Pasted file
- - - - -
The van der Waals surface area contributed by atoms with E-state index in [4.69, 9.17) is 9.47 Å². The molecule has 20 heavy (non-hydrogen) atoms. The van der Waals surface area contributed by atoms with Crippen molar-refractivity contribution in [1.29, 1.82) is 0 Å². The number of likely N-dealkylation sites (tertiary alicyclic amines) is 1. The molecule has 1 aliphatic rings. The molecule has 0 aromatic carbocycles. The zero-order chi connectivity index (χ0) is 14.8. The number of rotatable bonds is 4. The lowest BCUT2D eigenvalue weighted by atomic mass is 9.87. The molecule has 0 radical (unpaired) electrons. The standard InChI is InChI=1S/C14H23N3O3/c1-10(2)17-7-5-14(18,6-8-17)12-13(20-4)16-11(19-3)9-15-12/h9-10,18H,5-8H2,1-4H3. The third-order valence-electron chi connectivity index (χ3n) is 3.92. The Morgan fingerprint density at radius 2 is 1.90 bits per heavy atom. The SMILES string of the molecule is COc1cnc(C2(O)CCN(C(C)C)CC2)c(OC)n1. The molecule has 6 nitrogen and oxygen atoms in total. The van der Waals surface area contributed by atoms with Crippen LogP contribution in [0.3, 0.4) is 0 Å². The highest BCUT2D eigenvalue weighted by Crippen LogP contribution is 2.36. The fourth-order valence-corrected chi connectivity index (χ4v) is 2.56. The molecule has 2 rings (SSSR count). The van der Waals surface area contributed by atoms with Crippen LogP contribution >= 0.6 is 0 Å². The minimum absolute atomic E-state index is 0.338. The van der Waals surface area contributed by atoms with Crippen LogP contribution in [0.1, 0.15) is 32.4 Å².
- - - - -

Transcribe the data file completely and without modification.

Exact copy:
The van der Waals surface area contributed by atoms with E-state index in [4.69, 9.17) is 9.47 Å². The molecule has 20 heavy (non-hydrogen) atoms. The van der Waals surface area contributed by atoms with Crippen molar-refractivity contribution in [1.29, 1.82) is 0 Å². The number of likely N-dealkylation sites (tertiary alicyclic amines) is 1. The molecule has 1 aliphatic rings. The molecule has 0 aromatic carbocycles. The zero-order chi connectivity index (χ0) is 14.8. The number of rotatable bonds is 4. The lowest BCUT2D eigenvalue weighted by atomic mass is 9.87. The molecule has 0 radical (unpaired) electrons. The standard InChI is InChI=1S/C14H23N3O3/c1-10(2)17-7-5-14(18,6-8-17)12-13(20-4)16-11(19-3)9-15-12/h9-10,18H,5-8H2,1-4H3. The third-order valence-electron chi connectivity index (χ3n) is 3.92. The Morgan fingerprint density at radius 2 is 1.90 bits per heavy atom. The SMILES string of the molecule is COc1cnc(C2(O)CCN(C(C)C)CC2)c(OC)n1. The molecule has 6 nitrogen and oxygen atoms in total. The van der Waals surface area contributed by atoms with Crippen LogP contribution in [0.3, 0.4) is 0 Å². The highest BCUT2D eigenvalue weighted by Crippen LogP contribution is 2.36. The fourth-order valence-corrected chi connectivity index (χ4v) is 2.56. The molecule has 2 rings (SSSR count). The van der Waals surface area contributed by atoms with Crippen LogP contribution >= 0.6 is 0 Å². The minimum absolute atomic E-state index is 0.338. The van der Waals surface area contributed by atoms with Crippen LogP contribution in [0.1, 0.15) is 32.4 Å².